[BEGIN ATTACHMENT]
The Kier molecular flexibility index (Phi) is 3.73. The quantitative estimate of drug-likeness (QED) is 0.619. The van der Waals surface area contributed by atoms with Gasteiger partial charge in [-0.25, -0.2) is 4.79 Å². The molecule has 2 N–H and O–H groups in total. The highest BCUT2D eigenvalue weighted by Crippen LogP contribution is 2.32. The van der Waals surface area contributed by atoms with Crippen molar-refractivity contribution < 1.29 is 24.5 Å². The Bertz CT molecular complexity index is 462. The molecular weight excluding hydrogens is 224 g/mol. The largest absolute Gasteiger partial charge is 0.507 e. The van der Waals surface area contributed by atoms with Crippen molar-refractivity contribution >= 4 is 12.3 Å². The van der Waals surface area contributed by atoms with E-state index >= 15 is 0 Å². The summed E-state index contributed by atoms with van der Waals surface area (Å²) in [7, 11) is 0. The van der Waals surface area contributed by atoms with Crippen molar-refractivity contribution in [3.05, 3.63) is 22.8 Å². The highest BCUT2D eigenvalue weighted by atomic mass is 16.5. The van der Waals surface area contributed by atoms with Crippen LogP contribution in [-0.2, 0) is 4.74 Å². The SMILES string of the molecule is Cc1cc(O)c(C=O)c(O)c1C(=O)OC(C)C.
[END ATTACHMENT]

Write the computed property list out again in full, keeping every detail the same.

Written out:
The Kier molecular flexibility index (Phi) is 3.73. The quantitative estimate of drug-likeness (QED) is 0.619. The van der Waals surface area contributed by atoms with Gasteiger partial charge in [-0.25, -0.2) is 4.79 Å². The molecule has 2 N–H and O–H groups in total. The highest BCUT2D eigenvalue weighted by Crippen LogP contribution is 2.32. The van der Waals surface area contributed by atoms with Crippen molar-refractivity contribution < 1.29 is 24.5 Å². The Bertz CT molecular complexity index is 462. The molecular weight excluding hydrogens is 224 g/mol. The largest absolute Gasteiger partial charge is 0.507 e. The van der Waals surface area contributed by atoms with Crippen molar-refractivity contribution >= 4 is 12.3 Å². The van der Waals surface area contributed by atoms with E-state index >= 15 is 0 Å². The summed E-state index contributed by atoms with van der Waals surface area (Å²) in [7, 11) is 0. The van der Waals surface area contributed by atoms with Crippen molar-refractivity contribution in [3.05, 3.63) is 22.8 Å². The highest BCUT2D eigenvalue weighted by atomic mass is 16.5. The van der Waals surface area contributed by atoms with Crippen LogP contribution in [-0.2, 0) is 4.74 Å². The SMILES string of the molecule is Cc1cc(O)c(C=O)c(O)c1C(=O)OC(C)C.